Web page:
# Loading Models¶

## The Basics¶

Loading static geometry is done using loader.loadModel():

m = loader.loadModel("mymodel.egg")


The path name specified in the loadModel can be an absolute path, or a relative path. Relative is recommended. If a relative path is used, then Panda3D will search its model path to find the egg file. The model path is controlled by panda’s configuration file.

## Inserting the Model into the Scene Graph¶

Do not forget that loading the model does not, by itself, cause the model to be visible. To cause Panda3D to render the model, you must insert it into the scene graph:

m.reparentTo(render)


You can read more about The Scene Graph.

## Panda Filename Syntax¶

The path used in the model load call must abide by Panda3D’s filename conventions. For easier portability, Panda3D uses Unix-style pathnames, even on Microsoft Windows. This means that the directory separator character is always a forward slash, not the Windows backslash character, and there is no leading drive letter prefix. (Instead of a leading drive letter, Panda uses an initial one-letter directory name to represent the drive.)

There is a fairly straightforward conversion from Windows filenames to panda filenames. Always be sure to use Panda filename syntax when using a Panda3D library function, or one of the panda utility programs:

# WRONG:
loader.loadModel("c:\\Program Files\\My Game\\Models\\Model1.egg")

# RIGHT:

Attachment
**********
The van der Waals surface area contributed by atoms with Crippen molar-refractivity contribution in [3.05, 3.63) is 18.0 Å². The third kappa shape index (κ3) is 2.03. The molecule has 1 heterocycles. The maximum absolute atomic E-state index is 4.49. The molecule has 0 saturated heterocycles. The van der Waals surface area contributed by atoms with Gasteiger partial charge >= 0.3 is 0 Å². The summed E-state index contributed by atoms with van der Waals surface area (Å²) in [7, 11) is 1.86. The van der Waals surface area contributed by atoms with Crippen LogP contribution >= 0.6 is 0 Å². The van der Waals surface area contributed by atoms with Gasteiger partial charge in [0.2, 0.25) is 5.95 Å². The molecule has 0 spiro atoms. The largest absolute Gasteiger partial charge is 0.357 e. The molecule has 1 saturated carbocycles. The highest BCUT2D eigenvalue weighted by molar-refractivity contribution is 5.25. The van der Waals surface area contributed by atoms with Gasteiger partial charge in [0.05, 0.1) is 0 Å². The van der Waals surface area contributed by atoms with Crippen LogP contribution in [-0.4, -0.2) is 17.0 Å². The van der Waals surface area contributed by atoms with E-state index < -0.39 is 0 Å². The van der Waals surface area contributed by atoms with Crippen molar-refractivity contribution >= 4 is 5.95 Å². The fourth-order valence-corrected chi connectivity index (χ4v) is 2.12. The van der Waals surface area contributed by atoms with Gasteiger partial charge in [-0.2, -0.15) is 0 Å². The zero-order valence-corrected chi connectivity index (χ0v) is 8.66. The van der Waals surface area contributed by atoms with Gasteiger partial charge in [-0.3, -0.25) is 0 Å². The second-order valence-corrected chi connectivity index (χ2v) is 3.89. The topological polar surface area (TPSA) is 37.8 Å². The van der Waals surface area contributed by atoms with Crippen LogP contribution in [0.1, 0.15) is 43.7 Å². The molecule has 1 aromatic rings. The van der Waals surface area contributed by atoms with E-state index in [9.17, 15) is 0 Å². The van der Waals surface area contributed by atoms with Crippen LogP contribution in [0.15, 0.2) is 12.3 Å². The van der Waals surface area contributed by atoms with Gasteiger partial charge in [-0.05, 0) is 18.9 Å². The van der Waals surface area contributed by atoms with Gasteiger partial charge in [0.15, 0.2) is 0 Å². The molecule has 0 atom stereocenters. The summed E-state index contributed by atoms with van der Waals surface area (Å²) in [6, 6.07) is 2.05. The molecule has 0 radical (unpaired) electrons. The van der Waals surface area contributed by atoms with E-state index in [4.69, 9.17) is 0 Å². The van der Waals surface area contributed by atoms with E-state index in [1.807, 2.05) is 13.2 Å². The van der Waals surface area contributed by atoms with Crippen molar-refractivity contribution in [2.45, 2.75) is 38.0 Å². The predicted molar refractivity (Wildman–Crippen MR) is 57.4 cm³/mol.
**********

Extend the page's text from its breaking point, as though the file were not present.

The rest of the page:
loader.loadModel("/c/Program Files/My Game/Models/Model1.egg")


Panda uses the Filename class to store Panda-style filenames; many Panda functions expect a Filename object as a parameter. The Filename class also contains several useful methods for path manipulation and file access, as well as for converting between Windows-style filenames and Panda-style filenames; see the Filename page in the API Reference for a more complete list.

To convert a Windows filename to a Panda pathname, use code similar to the following:

from panda3d.core import Filename
winfile = "c:\\MyGame\\Model1.egg"
pandafile = Filename.fromOsSpecific(winfile)
print(pandafile)


To convert a Panda filename into a Windows filename, use code like this:

from panda3d.core import Filename
pandafile = Filename("/c/MyGame/Model1.egg")
winfile = pandafile.toOsSpecific()
print(winfile)


The Filename class can also be used in combination with Python’s built-in path manipulation mechanisms.

Let’s say, for instance, that you want to load a model, and the model is in the “model” directory that is in the same directory as the program’s main file.

Here is how you would load the model:

import sys,os
import direct.directbase.DirectStart
from panda3d.core import Filename

# Get the location of the 'py' file I'm running:
mydir = os.path.abspath(sys.path[0])

# Convert that to panda's unix-style notation.
mydir = Filename.fromOsSpecific(mydir).getFullpath()

# Now load the model:
model = loader.loadModel(mydir + "/models/mymodel.egg")


You need to keep in mind that standard library functions provided by the system or the programming language runtime work with OS-specific paths. So do not forget to convert your Panda paths to OS-specific paths when using these built- in functions. In cases where Panda’s API offers equivalent functions through the Filename or VirtualFileSystem class, however, it is recommended to use those instead, as they will natively understand Panda Filenames.